How to Be Perfect: Improve and Change Often

To improve is to change, so to be perfect is to change often.

I’ve always been a big fan of Winston Churchill, and as I was growing up, I adopted several of his quotes as philosophies to live by. This month, I’ll discuss four quotes that have guided me over my professional career.

I’m a believer of improvement and getting better. I also believe in measuring one’s performance if only to help you find a way to get better. After all, you don’t know what you can improve until you know how well you’re currently doing. That’s where measurement comes in.

Let’s say you set a goal to “lose 10 pounds.” That’s a doable goal, but only if you know how much you already weigh. If you say your goal is to lose 10 pounds, but you don’t step on the scale, you’ll never know if you met your goal. You’ll never even know if you’ve lost weight in the first place.

When I was the President and COO of Robroy, we had a philosophy of continual improvement, both on a personal and a corporate level. I wanted everyone to improve a little bit every day. This was an expectation throughout the company, so we wouldn’t fall behind. Whether this was in our systems and processes, personal performance, executing new ideas, or even coming up with new ideas for improvement, we knew this was the only way we would stay ahead of our competition.

That basically meant changing how we did things, seeing if it worked, and then working to improve on that. We were, as Churchill said, changing often, often in the pursuit of perfection. We may have never achieved it, but I like to think we got pretty close.

In measuring everything, you actually create a history of performance, whether that’s a product, a customer, an individual, a team, a system, or a price. That way, when you examine the data, you’ll be able to identify a trend, which will tell you if you’re trending well or badly. And the earlier you can identify the downward trends, the faster you can change that dynamic.

A Story About Improvement

A stack of paperwork. This was one of the changes we had to make in order to improve.When I first joined Robroy, we had a problem with inventory accuracy — 40% of our invoices that were sent out came back with some kind of error on it. Maybe we put down the wrong price, sold the wrong quantity or sent the wrong amount. Whatever it was, 4 out of 10 invoices had errors that had to be fixed.

But this wasn’t just a matter of changing a number on an invoice and calling it done. These errors rippled throughout our system. For one thing, it meant we had three times the people we needed to handle 40% more transactions. Trust me, if we actually had 40% more sales, I would have been happy to hire the staff. But these additional transactions were just fixing problems we created.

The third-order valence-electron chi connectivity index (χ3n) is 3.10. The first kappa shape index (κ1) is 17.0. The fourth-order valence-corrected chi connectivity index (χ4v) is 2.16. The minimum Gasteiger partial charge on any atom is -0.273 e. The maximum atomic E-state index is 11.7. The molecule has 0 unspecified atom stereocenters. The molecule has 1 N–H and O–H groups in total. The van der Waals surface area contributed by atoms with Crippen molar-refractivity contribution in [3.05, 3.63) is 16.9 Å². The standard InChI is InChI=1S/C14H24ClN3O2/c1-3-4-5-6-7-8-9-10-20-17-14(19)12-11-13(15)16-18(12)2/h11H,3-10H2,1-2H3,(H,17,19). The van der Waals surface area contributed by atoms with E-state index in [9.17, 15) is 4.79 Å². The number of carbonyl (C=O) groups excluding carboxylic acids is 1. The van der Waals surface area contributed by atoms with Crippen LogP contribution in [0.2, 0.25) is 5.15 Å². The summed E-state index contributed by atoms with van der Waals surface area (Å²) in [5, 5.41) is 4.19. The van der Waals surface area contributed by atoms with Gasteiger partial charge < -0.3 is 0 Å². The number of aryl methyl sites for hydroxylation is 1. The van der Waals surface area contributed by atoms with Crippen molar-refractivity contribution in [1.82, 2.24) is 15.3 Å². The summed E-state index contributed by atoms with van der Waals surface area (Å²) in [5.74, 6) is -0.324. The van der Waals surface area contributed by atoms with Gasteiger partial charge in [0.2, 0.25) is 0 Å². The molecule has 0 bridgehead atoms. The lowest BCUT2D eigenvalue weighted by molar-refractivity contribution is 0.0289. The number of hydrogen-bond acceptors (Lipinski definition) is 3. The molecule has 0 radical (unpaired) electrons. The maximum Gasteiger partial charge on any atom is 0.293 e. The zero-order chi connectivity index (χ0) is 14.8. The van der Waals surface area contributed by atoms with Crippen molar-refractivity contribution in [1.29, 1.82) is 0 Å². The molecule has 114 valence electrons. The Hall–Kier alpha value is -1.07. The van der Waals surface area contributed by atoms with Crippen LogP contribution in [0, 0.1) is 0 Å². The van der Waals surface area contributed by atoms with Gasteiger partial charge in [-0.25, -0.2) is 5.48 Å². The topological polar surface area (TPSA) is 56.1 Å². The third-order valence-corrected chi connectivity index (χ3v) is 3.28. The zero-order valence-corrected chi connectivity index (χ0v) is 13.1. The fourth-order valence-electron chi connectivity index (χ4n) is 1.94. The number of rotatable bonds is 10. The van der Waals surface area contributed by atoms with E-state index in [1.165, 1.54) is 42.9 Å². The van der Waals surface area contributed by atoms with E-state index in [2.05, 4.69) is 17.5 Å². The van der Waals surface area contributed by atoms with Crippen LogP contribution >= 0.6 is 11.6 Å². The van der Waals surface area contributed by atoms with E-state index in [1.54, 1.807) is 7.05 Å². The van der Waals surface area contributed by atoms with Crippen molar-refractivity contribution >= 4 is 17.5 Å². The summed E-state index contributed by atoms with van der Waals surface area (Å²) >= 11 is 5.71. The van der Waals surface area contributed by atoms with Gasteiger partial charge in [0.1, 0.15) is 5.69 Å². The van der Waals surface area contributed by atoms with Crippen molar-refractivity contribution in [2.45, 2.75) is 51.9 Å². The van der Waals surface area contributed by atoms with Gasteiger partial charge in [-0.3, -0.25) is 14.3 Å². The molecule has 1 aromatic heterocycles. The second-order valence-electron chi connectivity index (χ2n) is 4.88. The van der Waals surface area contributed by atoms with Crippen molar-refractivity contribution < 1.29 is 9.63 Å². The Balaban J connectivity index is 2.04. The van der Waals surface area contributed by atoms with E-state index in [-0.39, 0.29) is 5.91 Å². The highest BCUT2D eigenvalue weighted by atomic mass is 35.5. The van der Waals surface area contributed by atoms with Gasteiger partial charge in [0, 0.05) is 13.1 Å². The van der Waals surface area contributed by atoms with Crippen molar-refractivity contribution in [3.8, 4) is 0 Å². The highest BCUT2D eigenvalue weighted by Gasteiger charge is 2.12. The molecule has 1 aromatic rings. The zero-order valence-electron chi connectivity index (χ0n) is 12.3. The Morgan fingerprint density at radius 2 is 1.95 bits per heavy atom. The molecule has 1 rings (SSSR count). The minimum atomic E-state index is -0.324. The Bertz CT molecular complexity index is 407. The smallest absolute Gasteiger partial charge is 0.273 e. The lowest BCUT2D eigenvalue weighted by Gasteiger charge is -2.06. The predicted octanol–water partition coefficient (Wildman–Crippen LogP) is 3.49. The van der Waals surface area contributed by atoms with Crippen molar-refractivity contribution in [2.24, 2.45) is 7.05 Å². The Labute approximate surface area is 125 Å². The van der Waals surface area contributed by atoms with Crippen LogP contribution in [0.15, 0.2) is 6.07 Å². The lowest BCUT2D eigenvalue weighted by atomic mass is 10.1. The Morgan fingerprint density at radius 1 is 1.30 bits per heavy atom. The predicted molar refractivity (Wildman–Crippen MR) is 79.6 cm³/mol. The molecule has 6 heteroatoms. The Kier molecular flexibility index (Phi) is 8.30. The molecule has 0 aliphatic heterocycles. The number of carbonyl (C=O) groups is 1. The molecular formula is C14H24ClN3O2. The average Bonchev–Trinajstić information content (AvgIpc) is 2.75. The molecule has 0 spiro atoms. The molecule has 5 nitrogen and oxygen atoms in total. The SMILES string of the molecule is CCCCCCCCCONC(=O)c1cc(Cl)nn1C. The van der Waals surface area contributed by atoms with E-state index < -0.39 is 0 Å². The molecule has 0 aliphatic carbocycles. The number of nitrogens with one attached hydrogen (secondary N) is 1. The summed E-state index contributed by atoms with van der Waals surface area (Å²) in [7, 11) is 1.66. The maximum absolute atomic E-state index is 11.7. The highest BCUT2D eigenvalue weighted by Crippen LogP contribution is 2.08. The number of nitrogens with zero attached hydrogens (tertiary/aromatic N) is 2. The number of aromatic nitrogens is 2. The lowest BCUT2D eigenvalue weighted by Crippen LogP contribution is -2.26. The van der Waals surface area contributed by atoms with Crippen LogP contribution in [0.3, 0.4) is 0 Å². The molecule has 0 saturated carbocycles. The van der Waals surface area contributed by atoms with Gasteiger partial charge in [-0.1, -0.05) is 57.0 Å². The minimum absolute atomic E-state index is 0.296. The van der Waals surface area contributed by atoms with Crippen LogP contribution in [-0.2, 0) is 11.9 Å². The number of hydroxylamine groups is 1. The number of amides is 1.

They also affected our inventory, receiving, shipping, and accounting. Whenever we sent the wrong quantity, we had to have it shipped back, which meant readjusting our inventory. And the accounting people had to deal with additional shipping charges, as well as figuring out what to do with all that extra inventory that just magically appeared, as well as making the necessary adjustments for sales, commissions, production costs, and so on.

So we started measuring everything and everybody quantifiably in the entire process.

We figured that every time we gave a credit, someone had created the base problem, or the initial error that caused everything. In that case, we would tally that credit against the individual or the group — the order entry group, quotations group, shipping group, or whomever.

We did that every month as part of our accounting process, and said there had to be a reason for a credit to be issued. Once we had this data over a period of months, we were able to determine whether the problems were training, competence, or the system in general, and we made the necessary corrections.

In the end, we were able to reduce the number of errors to low single digits, and that had an amazing effect. The accuracy of our inventory improved, our shipping costs dropped, and we were able to cut back on staff handling our invoices. That saved us a lot of time, resources, staff hours, and even helped us get paid faster, which had a positive effect on cash flow. It also increased customer service because every incorrect invoice negatively impacted the customer. By getting rid of that, it positively helped the customer in addition to improving our costs.

The ripple effect of this one improvement could be felt throughout the office, and just reaffirmed why we were measuring and improving throughout the entire company. We may not have been perfect, but we were making small changes every day, so we were certainly getting there.

I’ve been a manufacturing executive, as well as a sales and marketing professional, for a few decades. Now I help companies turn around their own business. If you would like more information, please visit my website and connect with me on Twitter or LinkedIn.

Photo credit: Max Pixel (, Creative Commons 0)

Author: David Marshall
I’ve been a manufacturing executive, as well as a sales and marketing professional, for a few decades. Now I help companies turn around their own business. If you would like more information, please visit my website and connect with me on Twitter or LinkedIn.